Eccentric-Overload Training in Team-Sport Functional Performance: Constant Bilateral Vertical Versus Variable Unilateral Multidirectional Movements

in International Journal of Sports Physiology and Performance
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Purpose:

To analyze the effects of 2 different eccentric-overload training (EOT) programs, using a rotational conical pulley, on functional performance in team-sport players. A traditional movement paradigm (ie, squat) including several sets of 1 bilateral and vertical movement was compared with a novel paradigm including a different exercise in each set of unilateral and multi-directional movements.

Methods:

Forty-eight amateur or semiprofessional team-sport players were randomly assigned to an EOT program including either the same bilateral vertical (CBV, n = 24) movement (squat) or different unilateral multidirectional (VUMD, n = 24) movements. Training programs consisted of 6 sets of 1 exercise (CBV) or 1 set of 6 exercises (VUMD) × 6–10 repetitions with 3 min of passive recovery between sets and exercises, biweekly for 8 wk. Functional-performance assessment included several change-of-direction (COD) tests, a 25-m linear-sprint test, unilateral multidirectional jumping tests (ie, lateral, horizontal, and vertical), and a bilateral vertical-jump test.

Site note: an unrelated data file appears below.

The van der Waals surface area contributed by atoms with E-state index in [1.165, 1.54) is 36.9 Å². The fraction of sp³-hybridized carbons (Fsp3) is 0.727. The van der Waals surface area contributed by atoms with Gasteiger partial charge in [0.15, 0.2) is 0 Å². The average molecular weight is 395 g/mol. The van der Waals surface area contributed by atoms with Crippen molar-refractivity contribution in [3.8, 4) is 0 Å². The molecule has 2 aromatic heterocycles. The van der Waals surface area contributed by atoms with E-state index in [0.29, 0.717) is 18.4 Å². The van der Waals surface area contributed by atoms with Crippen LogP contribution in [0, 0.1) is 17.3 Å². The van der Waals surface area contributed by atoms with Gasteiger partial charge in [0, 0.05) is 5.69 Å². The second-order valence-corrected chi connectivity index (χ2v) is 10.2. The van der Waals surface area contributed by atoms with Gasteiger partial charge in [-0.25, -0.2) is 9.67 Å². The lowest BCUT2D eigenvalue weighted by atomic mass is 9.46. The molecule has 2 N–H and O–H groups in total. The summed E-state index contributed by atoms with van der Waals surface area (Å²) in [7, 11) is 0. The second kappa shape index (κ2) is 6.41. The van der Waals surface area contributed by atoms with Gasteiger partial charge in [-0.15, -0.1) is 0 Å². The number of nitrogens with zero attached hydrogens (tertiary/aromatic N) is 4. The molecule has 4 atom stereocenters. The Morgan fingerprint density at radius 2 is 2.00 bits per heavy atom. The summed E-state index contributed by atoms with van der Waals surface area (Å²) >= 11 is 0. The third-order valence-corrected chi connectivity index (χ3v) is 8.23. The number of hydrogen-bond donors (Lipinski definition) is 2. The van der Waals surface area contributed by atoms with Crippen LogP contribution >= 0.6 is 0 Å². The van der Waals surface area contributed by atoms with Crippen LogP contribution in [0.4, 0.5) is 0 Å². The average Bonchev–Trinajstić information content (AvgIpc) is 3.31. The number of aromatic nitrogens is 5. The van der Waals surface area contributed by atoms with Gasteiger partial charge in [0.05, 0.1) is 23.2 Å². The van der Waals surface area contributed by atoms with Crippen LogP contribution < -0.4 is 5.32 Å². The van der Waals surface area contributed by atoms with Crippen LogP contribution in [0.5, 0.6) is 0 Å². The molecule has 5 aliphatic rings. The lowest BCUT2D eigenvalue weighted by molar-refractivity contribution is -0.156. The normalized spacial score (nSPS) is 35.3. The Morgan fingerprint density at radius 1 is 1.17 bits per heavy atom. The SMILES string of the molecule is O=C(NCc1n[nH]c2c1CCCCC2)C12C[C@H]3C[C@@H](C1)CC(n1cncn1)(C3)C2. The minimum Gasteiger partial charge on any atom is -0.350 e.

Results:

Within-group analysis showed substantial improvements in all tests in both groups, with VUMD showing more robust adaptations in pooled COD tests and lateral/horizontal jumping, whereas the opposite occurred in CBV respecting linear sprinting and vertical jumping. Between-groups analyses showed substantially better results in lateral jumps (ES = 0.21), left-leg horizontal jump (ES = 0.35), and 10-m COD with right leg (ES = 0.42) in VUMD than in CBV. In contrast, left-leg countermovement jump (ES = 0.26) was possibly better in CBV than in VUMD.

Conclusions:

Eight weeks of EOT induced substantial improvements in functional-performance tests, although the force-vector application may play a key role to develop different and specific functional adaptations.

Gonzalo-Skok, Valero-Campo, Berzosa, Bataller, and Arjol-Serrano are with the Faculty of Health Sciences, University of San Jorge, Zaragoza, Spain. Tous-Fajardo is with the Dept of Strength and Conditioning, Chelsea FC, Cobham, England. Moras is with the Sports Performance Laboratory, National Inst of Physical Education of Catalonia, Barcelona, Spain. Mendez-Villanueva is with Aspire Academy for Sports Excellence, Doha, Qatar.

Gonzalo-Skok (ogonzalo@usj.es) is corresponding author.